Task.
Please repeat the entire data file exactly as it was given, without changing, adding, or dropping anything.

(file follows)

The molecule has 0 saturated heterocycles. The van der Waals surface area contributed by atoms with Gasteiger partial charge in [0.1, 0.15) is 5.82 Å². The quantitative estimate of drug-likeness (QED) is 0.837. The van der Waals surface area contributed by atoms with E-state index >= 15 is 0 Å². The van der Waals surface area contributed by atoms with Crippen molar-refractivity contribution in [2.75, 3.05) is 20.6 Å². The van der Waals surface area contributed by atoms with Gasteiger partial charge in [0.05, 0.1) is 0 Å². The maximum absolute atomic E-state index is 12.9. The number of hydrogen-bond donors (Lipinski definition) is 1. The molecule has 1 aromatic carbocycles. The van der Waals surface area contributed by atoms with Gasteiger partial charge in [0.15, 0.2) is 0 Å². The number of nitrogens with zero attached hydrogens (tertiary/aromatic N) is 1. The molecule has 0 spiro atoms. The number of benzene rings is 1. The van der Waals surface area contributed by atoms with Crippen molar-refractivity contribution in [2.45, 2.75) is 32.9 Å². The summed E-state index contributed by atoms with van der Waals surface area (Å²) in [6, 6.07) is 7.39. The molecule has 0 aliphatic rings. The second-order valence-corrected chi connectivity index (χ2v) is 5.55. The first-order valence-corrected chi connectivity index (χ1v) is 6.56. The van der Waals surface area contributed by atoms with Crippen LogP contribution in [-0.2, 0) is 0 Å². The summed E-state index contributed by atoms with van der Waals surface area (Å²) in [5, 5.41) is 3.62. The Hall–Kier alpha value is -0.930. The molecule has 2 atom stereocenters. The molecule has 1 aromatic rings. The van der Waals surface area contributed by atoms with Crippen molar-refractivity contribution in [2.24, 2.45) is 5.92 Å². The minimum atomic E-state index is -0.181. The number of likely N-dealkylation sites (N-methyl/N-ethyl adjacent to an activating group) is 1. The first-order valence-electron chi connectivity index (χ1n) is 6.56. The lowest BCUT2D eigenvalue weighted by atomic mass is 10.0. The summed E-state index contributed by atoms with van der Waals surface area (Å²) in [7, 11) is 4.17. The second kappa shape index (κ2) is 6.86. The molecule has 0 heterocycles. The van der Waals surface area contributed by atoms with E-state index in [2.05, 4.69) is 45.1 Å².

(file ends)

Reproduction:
The molecule has 0 saturated heterocycles. The van der Waals surface area contributed by atoms with Gasteiger partial charge in [0.1, 0.15) is 5.82 Å². The quantitative estimate of drug-likeness (QED) is 0.837. The van der Waals surface area contributed by atoms with E-state index >= 15 is 0 Å². The van der Waals surface area contributed by atoms with Crippen molar-refractivity contribution in [2.75, 3.05) is 20.6 Å². The van der Waals surface area contributed by atoms with Gasteiger partial charge in [0.05, 0.1) is 0 Å². The maximum absolute atomic E-state index is 12.9. The number of hydrogen-bond donors (Lipinski definition) is 1. The molecule has 1 aromatic carbocycles. The van der Waals surface area contributed by atoms with Gasteiger partial charge in [0.15, 0.2) is 0 Å². The number of nitrogens with zero attached hydrogens (tertiary/aromatic N) is 1. The molecule has 0 spiro atoms. The number of benzene rings is 1. The van der Waals surface area contributed by atoms with Crippen molar-refractivity contribution in [2.45, 2.75) is 32.9 Å². The summed E-state index contributed by atoms with van der Waals surface area (Å²) in [6, 6.07) is 7.39. The molecule has 0 aliphatic rings. The second-order valence-corrected chi connectivity index (χ2v) is 5.55. The first-order valence-corrected chi connectivity index (χ1v) is 6.56. The van der Waals surface area contributed by atoms with Crippen LogP contribution in [-0.2, 0) is 0 Å². The summed E-state index contributed by atoms with van der Waals surface area (Å²) in [5, 5.41) is 3.62. The Hall–Kier alpha value is -0.930. The molecule has 2 atom stereocenters. The molecule has 1 aromatic rings. The van der Waals surface area contributed by atoms with Crippen molar-refractivity contribution in [2.24, 2.45) is 5.92 Å². The minimum atomic E-state index is -0.181. The number of likely N-dealkylation sites (N-methyl/N-ethyl adjacent to an activating group) is 1. The first-order valence-electron chi connectivity index (χ1n) is 6.56. The lowest BCUT2D eigenvalue weighted by atomic mass is 10.0. The summed E-state index contributed by atoms with van der Waals surface area (Å²) in [7, 11) is 4.17. The second kappa shape index (κ2) is 6.86. The molecule has 0 heterocycles. The van der Waals surface area contributed by atoms with E-state index in [2.05, 4.69) is 45.1 Å².